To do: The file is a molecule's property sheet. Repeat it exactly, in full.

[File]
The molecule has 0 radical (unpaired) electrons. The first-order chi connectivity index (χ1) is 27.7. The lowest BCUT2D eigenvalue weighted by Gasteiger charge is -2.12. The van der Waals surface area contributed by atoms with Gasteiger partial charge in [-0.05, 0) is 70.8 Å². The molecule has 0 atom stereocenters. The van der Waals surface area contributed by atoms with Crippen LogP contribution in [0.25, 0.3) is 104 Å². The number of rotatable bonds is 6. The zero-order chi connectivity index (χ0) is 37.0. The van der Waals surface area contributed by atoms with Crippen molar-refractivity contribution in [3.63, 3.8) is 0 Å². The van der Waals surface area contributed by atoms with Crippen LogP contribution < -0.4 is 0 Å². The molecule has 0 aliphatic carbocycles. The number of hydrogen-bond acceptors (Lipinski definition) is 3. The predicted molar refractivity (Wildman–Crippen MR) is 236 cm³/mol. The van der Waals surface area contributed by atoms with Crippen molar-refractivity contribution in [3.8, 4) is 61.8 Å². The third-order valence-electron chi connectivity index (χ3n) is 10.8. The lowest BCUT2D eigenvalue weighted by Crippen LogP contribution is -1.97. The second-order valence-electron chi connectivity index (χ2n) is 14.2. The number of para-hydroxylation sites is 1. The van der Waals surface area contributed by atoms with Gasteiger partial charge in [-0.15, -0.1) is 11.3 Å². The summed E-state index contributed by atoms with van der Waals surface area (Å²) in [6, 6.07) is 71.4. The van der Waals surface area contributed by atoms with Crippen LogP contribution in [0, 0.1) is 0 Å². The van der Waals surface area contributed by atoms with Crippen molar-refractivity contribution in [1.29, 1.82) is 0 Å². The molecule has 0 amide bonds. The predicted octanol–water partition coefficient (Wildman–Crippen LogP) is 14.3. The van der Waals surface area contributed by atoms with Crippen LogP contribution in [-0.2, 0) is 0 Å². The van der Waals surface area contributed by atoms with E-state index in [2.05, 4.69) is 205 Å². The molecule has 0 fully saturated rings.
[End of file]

The molecule has 0 radical (unpaired) electrons. The first-order chi connectivity index (χ1) is 27.7. The lowest BCUT2D eigenvalue weighted by Gasteiger charge is -2.12. The van der Waals surface area contributed by atoms with Gasteiger partial charge in [-0.05, 0) is 70.8 Å². The molecule has 0 atom stereocenters. The van der Waals surface area contributed by atoms with Crippen LogP contribution in [0.25, 0.3) is 104 Å². The number of rotatable bonds is 6. The zero-order chi connectivity index (χ0) is 37.0. The van der Waals surface area contributed by atoms with Crippen molar-refractivity contribution in [3.63, 3.8) is 0 Å². The van der Waals surface area contributed by atoms with Crippen LogP contribution < -0.4 is 0 Å². The molecule has 0 aliphatic carbocycles. The number of hydrogen-bond acceptors (Lipinski definition) is 3. The predicted molar refractivity (Wildman–Crippen MR) is 236 cm³/mol. The van der Waals surface area contributed by atoms with Crippen molar-refractivity contribution in [3.8, 4) is 61.8 Å². The third-order valence-electron chi connectivity index (χ3n) is 10.8. The lowest BCUT2D eigenvalue weighted by Crippen LogP contribution is -1.97. The second-order valence-electron chi connectivity index (χ2n) is 14.2. The number of para-hydroxylation sites is 1. The van der Waals surface area contributed by atoms with Gasteiger partial charge in [-0.15, -0.1) is 11.3 Å². The summed E-state index contributed by atoms with van der Waals surface area (Å²) in [6, 6.07) is 71.4. The van der Waals surface area contributed by atoms with Crippen LogP contribution in [0, 0.1) is 0 Å². The van der Waals surface area contributed by atoms with Crippen molar-refractivity contribution in [1.29, 1.82) is 0 Å². The molecule has 0 amide bonds. The predicted octanol–water partition coefficient (Wildman–Crippen LogP) is 14.3. The van der Waals surface area contributed by atoms with Crippen LogP contribution in [-0.2, 0) is 0 Å². The van der Waals surface area contributed by atoms with E-state index in [2.05, 4.69) is 205 Å². The molecule has 0 fully saturated rings.